They Must Be Monsters

A Modern-Day Witch Hunt - The untold story behind the McMartin phenomenon: the longest, most expensive criminal case in U.S. history

Non-Fiction - True Crime
398 Pages
Reviewed on 08/01/2018
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Author Biography

It was somewhat delusional: the idea that we, two undergrads, would leave college to chase the mystery behind the McMartin Preschool case, a criminal proceeding that had steadily become the longest, costliest in United States history. It was the epitome of naiveté—but we were too green to see it.

Back then, in 1987, as we examined the case and the community of Manhattan Beach that gave it life, we saw an absence of blunt journalism; that a false narrative had spun tragically out of control.

To the general public, the story was uniquely grotesque—a conspiracy of adults who’d sexually abused hundreds of preschool kids, as deplorable as any crime had ever been.

From our perspective, this phenomenon and historical event had been hopelessly misunderstood, and thus, misreported.

And so, for three years, we kept going, following one lead to the next, until the day we finally got our hands on the truth.

By doing so, it’s fair to say, we became experts on the events of Manhattan Beach, the two people uniquely qualified to write They Must Be Monsters. It’s not because we took a course, or did an abundance of research, or sat through the trial—frankly, we did all of those things—but because we took it further than anyone else. We went there. We lived it.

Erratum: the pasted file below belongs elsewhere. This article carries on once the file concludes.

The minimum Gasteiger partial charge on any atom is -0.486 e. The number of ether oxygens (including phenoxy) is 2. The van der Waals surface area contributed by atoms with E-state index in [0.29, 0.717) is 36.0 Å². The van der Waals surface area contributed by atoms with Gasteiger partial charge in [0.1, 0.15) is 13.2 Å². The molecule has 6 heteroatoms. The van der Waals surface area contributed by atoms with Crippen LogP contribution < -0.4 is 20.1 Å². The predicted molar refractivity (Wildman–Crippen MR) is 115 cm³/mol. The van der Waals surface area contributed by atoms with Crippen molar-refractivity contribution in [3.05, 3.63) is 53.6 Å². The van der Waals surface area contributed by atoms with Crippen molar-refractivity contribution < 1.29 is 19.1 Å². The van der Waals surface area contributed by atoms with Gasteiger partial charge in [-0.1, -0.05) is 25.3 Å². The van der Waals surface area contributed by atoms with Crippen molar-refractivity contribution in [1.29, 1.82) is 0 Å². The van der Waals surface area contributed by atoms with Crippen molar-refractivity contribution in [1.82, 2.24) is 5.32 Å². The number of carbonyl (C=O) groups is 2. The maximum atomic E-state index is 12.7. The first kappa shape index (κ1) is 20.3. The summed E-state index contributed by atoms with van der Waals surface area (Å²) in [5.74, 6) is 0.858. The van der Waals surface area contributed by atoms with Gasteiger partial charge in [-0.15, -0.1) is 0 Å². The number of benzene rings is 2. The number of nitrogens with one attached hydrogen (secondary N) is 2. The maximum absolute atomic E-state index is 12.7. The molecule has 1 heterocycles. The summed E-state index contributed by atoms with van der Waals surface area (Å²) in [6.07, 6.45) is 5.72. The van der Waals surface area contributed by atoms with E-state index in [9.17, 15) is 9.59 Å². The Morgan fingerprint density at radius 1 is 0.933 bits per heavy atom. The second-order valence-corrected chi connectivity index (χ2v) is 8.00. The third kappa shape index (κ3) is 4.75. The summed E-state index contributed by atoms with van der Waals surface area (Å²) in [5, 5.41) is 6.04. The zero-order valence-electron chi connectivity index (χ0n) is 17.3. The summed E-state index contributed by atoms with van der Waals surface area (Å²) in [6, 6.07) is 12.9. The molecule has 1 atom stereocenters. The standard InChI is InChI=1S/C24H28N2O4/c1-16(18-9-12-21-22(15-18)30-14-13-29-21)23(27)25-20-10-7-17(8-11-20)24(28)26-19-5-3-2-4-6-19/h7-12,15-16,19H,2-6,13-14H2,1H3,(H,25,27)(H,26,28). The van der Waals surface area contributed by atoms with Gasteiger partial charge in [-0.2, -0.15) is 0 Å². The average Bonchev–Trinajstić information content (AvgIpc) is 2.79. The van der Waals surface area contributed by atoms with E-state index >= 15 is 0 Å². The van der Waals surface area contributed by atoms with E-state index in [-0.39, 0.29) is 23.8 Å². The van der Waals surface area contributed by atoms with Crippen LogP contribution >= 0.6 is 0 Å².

Having sat on this information for nearly three decades, we’re ready to go on the record, to reconcile this forgotten calamity.

    Book Review

Reviewed by Amanda Rofe for Readers' Favorite

They Must Be Monsters: A Modern-Day Witch Hunt by Matthew LeRoy and Deric Haddad is the true story of the McMartin preschool trial and the phenomena that surrounded the longest and most expensive criminal case in U.S. history during the 1980s. A sinister and frightening tale, littered with accusations of child molestation, satanic abuse and animal sacrifice, this book is a valuable historical record of events that occurred during that time. The authors examine the facts objectively and rationally, interviewing those families closely involved in the case, and disclosing previously unpublished evidence. It has taken thirty years for this incredible inside story to finally be told.

Having had no knowledge of the case before I read this book, They Must Be Monsters drew me in and held me completely spellbound until the very last page. I could barely believe what I was reading as I was taken on a dark and sinister journey, a tale reminiscent of the Salem Witch Trials of the 1690s. Matthew LeRoy and Deric Haddad perfectly captured the sinister and toxic atmosphere of the time. The hysteria and lack of objectivity of ordinary people and the authorities involved in the case were absolutely shocking, redolent of the excesses of the McCarthy era of the 1950s. The background material and the depth of analysis provided by these two intrepid journalists are compelling and insightful. It is an utterly astounding and previously untold narrative describing a complex and dark period in U.S. history. I highly recommend it.